Once upon a time I was a Buddhist monk.
It’s true! Through my twenties I lived a totally alternative life. My dad would have preferred I take the vow of Saint-Francis but damn, it was the sixties. I went to India instead and took vows that made no sense to him. Eight years later I was ready to begin my career as a senior and respected teacher. My new life was all figured out and what do you think? I threw it all up, moved to Canada and started writing.
Seriously? Yes. Why did I do all that to myself? Hard to say. I was dazed and confused. To find out, I wrote my memoir The Novice. The mindfulness I learned from my Tibetan teachers helped me dig through all the pain. Writing helped me let it go.
Every life’s a tragedy, but my Mum taught me to laugh at the shit life throws at you. One day she called to tell me she’d been diagnosed with something, “but I forget what it’s called…,” she paused, “…oh yes, Alzheimer’s!” She shrieked with laughter. Not funny really, but gutsy.
Caroline and I put our heads together and asked, "What, more than anything else, gets in the way of your mindfulness practice? After all, tons of people try it, love it, think it's a great idea and want to do it regularly—but don't. Motivation is hard when you're on your own.
So what would make continuity easy? What one thing enables you to develop a committed, self-motivating mindfulness practice?
The answer: Support. We created Mindfulness Live to provide a welcoming, enjoyable, experience that grows on you naturally. I commit to showing up three times a week; you show up when you can, or listen afterwards if you can't. Either way, you have regular access to a live, experienced teacher. If you already know mindfulness you'll learn more. If you don’t, no worry. It’s easy.
WHAT’S DIFFERENT ABOUT HOW I TEACH?
• It’s LIVE—not a set of recordings
• You can actually talk to me
• It's structured around themes
• I'm there 3x a week for your convenience
• It costs less than a coffee a day
• I spent 8 years as a Buddhist monk
• I've been writing & teaching for 40 years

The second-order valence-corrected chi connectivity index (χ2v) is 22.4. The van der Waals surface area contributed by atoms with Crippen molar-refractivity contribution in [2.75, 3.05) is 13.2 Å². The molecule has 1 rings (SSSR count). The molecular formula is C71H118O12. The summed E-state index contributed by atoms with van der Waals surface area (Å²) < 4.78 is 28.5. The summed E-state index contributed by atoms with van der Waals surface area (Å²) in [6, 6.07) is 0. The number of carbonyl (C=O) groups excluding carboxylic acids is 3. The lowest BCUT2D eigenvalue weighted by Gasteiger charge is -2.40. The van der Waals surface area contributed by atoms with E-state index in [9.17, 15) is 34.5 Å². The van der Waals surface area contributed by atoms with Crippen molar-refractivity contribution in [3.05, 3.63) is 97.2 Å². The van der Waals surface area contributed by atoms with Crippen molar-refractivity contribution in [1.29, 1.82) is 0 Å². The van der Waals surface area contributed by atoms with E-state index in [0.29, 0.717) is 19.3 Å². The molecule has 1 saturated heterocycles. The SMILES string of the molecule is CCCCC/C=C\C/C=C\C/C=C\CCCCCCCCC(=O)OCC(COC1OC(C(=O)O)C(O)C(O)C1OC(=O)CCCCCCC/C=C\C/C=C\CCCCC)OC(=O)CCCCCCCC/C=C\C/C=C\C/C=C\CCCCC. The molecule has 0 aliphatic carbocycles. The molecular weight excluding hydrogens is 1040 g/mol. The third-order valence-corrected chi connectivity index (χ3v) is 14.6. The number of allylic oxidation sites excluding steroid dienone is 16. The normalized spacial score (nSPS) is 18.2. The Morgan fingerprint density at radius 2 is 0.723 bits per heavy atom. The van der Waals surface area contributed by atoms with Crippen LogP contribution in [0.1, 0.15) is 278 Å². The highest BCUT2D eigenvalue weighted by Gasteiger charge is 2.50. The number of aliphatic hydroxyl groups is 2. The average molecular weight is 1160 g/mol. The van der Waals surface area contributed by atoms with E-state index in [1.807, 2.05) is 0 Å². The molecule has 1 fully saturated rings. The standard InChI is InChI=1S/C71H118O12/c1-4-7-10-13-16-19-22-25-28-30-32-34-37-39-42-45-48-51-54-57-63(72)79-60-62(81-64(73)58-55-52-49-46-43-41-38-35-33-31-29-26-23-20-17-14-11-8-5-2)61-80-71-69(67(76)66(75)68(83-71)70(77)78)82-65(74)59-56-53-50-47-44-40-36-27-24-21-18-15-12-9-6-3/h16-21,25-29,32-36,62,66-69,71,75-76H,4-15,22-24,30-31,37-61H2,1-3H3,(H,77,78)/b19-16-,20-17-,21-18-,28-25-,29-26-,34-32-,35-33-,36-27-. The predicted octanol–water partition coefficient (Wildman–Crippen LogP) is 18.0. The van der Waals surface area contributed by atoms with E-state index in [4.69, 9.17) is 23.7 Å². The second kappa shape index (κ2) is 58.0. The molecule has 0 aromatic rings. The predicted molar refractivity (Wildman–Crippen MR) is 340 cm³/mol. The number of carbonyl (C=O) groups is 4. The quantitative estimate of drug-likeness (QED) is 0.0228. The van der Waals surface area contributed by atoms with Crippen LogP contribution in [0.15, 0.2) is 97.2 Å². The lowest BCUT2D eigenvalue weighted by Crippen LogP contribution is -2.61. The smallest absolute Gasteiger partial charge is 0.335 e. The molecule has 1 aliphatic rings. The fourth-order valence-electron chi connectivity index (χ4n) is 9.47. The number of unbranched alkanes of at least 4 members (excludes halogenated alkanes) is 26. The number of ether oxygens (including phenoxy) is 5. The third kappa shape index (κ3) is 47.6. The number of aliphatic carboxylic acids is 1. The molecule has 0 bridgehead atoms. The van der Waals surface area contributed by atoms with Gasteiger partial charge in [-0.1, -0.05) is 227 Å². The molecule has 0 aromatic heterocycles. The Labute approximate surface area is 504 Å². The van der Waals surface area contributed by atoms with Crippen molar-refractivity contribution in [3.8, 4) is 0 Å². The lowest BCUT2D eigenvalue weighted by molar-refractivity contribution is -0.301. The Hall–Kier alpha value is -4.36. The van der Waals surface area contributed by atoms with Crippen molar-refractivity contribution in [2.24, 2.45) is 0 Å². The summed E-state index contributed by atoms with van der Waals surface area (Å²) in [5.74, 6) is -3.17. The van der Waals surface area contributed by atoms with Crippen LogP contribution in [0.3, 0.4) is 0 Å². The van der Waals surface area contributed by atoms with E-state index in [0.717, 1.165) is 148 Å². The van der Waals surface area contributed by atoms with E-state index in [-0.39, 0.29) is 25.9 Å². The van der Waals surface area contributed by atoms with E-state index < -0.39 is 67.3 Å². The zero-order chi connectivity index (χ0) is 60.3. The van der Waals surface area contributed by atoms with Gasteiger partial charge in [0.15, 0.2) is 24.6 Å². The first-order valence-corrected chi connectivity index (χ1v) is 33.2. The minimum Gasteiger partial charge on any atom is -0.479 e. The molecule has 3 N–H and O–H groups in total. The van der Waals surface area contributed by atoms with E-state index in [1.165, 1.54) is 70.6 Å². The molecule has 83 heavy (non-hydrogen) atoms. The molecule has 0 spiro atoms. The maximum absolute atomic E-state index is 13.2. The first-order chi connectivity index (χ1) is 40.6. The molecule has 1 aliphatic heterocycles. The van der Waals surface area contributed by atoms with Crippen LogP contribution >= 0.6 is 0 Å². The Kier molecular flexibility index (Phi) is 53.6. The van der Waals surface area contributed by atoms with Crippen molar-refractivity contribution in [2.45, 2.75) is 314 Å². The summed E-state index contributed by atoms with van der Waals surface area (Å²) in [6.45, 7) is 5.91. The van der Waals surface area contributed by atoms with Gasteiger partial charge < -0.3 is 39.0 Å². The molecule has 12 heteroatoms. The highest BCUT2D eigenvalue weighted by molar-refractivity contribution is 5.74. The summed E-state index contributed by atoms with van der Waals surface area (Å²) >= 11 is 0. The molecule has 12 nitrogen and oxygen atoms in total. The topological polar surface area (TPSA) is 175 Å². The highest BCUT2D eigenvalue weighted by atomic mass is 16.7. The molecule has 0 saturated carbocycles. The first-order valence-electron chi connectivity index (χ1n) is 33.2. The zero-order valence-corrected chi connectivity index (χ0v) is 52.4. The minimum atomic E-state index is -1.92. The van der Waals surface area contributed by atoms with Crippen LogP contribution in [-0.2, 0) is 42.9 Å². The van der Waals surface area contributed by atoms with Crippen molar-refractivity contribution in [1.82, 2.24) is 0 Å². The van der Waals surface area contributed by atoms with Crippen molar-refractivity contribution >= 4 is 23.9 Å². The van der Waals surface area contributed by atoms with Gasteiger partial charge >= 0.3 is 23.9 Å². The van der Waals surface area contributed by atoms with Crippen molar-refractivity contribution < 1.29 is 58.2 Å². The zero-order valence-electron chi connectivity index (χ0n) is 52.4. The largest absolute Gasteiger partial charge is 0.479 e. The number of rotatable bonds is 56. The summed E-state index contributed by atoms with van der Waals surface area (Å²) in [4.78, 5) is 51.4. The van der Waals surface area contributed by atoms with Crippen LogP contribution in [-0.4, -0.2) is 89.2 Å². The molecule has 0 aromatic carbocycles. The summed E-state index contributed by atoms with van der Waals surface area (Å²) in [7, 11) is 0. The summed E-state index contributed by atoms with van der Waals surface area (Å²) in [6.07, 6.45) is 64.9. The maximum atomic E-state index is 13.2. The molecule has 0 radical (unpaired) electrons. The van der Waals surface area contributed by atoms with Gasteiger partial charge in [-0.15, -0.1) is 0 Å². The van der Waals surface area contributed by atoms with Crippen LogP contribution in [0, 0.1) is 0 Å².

• My approach to Buddhism is historical, scientific & objective
• I don't have all the answers, but do have some great questions
MindfulnessLive is nourishing. Ongoing practice leaves you less reactive and more deliberate. Each session includes a story or discourse connecting that week's themes to the everyday struggles of life. We discuss conflict and loss, fear and anxiety as well as curiosity and equanimity, energy and joy. We strive for objective, clear thinking. We look at the whole person, not just the bits.
Unlike calming meditation, the point of mindfulness is not to feel good and relaxed but to feel whatever you're feeling, pleasant or unpleasant. It's work, and it requires a certain courage. It pays off in confidence, peace and independence of thought.
MindfulnessLive is different. It’s live—not a set of recordings—and structured around themes that help you locate mindfulness in everyday life. After all, sitting quietly is just the beginning. We give you new angles on old issues, challenge your thinking and sometimes remind you of things so obvious you forget they're there.
We bring mindfulness to life. You'll be amazed at how many ways there are to explore the breath, and how it reflects your every mood. You're going to learn from your own body. mind and experience. We're here to nurture your motivation as much as your mindfulness.